The subject was timely. Spring fishing season for most species caught with hook and line is typically the first Saturday of May - this year Saturday, May 6.

Long handed out sheets showing which bodies of water had received the 245,000 fish stocked last year, what species and age they were, size, and where they had come from.

Fish were placed in lakes, rivers and streams at sites on both public and private properties, including the Coleman Lake Club, Long said. Some of the stocking was done in connection with partnership agreements with sportsman's clubs, conservation groups and private land owners.

Most common source of the fingerling and year-old fish were DNR ponds and hatcheries, but many adult fish came from private hatcheries.

Varieties stocked included brook trout, brown trout, rainbow trout, muskellunge, lake sturgeon, walleye, bluegill, yellow perch, chinook salmon (in the Menominee River and at Little River on the shore of Green Bay), and black crappies (in Thunder Lake and Rooney Lake.)

Over 100,000 fish were placed in the Menominee River alone, and nearly 30,000 in the Peshtigo. Some were expected to stay, grow up, and reproduce, some would be caught, and some would make their way out to the Bay and Lake Michigan.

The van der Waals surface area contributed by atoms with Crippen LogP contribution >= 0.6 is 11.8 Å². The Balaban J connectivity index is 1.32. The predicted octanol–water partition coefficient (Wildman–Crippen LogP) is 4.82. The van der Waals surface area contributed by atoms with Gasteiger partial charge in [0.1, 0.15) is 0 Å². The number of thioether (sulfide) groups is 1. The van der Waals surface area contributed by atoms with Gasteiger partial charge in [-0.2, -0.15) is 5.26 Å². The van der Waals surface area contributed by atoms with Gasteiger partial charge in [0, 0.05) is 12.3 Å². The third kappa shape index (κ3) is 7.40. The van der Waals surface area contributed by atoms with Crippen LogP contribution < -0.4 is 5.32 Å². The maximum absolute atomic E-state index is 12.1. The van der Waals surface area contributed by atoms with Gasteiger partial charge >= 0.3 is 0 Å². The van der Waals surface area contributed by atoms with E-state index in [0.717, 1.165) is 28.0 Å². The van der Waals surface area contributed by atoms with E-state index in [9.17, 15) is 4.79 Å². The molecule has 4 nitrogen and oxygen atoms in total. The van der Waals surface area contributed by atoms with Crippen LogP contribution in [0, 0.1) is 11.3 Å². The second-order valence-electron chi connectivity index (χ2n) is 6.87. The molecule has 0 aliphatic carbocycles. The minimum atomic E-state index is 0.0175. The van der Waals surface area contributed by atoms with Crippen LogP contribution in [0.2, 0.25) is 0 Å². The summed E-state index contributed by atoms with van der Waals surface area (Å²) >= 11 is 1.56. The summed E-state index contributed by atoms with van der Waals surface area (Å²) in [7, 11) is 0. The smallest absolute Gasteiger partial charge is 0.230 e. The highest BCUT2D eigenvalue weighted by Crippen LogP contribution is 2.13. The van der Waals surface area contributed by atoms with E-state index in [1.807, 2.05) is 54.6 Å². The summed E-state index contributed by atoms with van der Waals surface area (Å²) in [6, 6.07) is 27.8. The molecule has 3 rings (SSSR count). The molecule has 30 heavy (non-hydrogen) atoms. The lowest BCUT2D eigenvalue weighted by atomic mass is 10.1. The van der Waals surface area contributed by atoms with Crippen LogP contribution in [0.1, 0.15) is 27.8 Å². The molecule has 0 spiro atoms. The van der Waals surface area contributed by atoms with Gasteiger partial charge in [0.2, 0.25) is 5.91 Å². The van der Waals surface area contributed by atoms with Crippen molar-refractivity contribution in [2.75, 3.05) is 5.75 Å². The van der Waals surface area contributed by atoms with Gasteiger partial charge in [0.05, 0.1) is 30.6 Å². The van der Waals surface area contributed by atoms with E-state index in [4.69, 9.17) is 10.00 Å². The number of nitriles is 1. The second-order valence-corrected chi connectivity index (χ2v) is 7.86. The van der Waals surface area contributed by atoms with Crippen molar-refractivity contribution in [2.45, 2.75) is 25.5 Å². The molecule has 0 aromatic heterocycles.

Last year the DNR moved 120 sturgeon over the Menominee River Dam, 74 by shocking and 46 by using the new fish lift. Of them, 49 were mature females and 7 will spawn next year. The fish were tagged, and 55 of the fish helped over the dam came back down the river this spring and reached the waters of Green Bay. Six of them right now are stuck between the dams.

The report, prepared by DNR Fish Biologist Mike Donofrio, showed last year the DNR stocked 11,500 4.4inch sturgeon and 2,766 10.7 inch sturgeon at Sturgeon Falls; 7,985 7.5 inch walleye and 477 10.9 inch musky at Chalk Hills; 6,245 walleye and 372 musky at White Rapids, and 1,533 7.5-inch walleye at Grand Rapids.